- Tell Me Tell Me: Australian and Korean Art 1976~2011
- 10 November, 2011 - 19 February, 2012 / Gallery 1, 2 and Main hall / 5,000won
Video of 'Tell Me Tell Me' exhibition:
Tell Me Tell Me: Australian and Korean Art 1976 ~ 2011 is a part of government cultural exchange project celebrating the 50 years of diplomatic ties between Korea and Australia. For the most part, Australia is still an 'unknown country' to Koreans, and not much is known about Australian contemporary art. The only direct artistic exchange between the two countries in the last 50 years are participation of Korean artists(Lee Ufan, Sim Moon-seob, Lee Kang-so and Kwak In-sik) to the 2nd Sydney Biennale in 1976, and Nam June Paik's visit to Australia in the same year.
The seemingly arbitrary meeting of art of the two countries in 1976 became the starting point for this exhibition. The 1970s artistic discourses raised in the biennale at the time - finding art from trash, and the concept of art outside of white walls - still provide useful perspectives in contemporary art today. This exhibition favors more of a reflective attention on the past, rather than blindly progressing in the future in search for the 'new'.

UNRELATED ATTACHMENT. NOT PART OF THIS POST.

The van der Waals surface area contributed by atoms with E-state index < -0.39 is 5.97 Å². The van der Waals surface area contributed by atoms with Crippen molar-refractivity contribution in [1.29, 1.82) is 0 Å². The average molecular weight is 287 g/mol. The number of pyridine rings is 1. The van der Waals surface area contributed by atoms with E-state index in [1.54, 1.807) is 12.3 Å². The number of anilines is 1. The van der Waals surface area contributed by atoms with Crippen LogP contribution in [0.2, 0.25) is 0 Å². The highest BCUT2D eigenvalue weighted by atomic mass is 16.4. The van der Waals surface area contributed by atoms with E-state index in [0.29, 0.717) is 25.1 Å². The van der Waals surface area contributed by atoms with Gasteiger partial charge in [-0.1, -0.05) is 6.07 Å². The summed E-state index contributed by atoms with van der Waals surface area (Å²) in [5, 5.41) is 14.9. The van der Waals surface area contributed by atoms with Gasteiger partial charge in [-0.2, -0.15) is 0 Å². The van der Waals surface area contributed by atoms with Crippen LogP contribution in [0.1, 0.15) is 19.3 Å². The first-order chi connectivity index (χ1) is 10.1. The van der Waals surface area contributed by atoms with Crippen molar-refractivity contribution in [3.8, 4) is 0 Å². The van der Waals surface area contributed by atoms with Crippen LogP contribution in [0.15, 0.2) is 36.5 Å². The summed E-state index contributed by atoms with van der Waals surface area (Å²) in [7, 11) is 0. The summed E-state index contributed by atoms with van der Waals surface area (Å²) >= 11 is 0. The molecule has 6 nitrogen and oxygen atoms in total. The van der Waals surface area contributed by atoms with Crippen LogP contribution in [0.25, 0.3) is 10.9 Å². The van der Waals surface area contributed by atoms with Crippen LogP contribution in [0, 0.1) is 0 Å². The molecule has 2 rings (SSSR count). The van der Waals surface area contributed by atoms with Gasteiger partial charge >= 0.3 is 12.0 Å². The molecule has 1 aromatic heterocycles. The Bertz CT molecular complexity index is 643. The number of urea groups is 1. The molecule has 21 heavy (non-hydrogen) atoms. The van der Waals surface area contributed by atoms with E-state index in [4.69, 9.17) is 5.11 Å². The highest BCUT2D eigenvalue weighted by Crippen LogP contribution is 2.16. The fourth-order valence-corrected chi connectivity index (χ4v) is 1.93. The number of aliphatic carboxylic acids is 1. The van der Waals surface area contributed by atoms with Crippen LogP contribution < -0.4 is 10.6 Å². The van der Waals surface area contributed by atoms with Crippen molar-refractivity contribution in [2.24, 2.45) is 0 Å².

'Meeting' is a 'miracle'. In this exhibition, Korea meets Australia, and 1976 meets 2011. While the two places and times have never directly met, the exhibition demonstrates that the artists have always shared and communicated with each other. Based on the song Tell Me Tell Me by the popular Korea band Wonder Girls, this exhibition hopes to offer a site of communication where one discovers him or herself through the relationship with others.
This exhibition was co-organized by Glenn Barkley, the curator Museum of Contemporary Art in Sydney, and Inhye Kim, the curator at National Museum of Contemporary Art, Korea. The exhibition was initiated by the Ministry of Foreign Affairs and Trade in Korea and Australia, and sponsored by the Australian Government, Australia-Korea Foundation, and Gordon Darling Foundation through the Australia International Cultural Council.
Link : Cyber Museum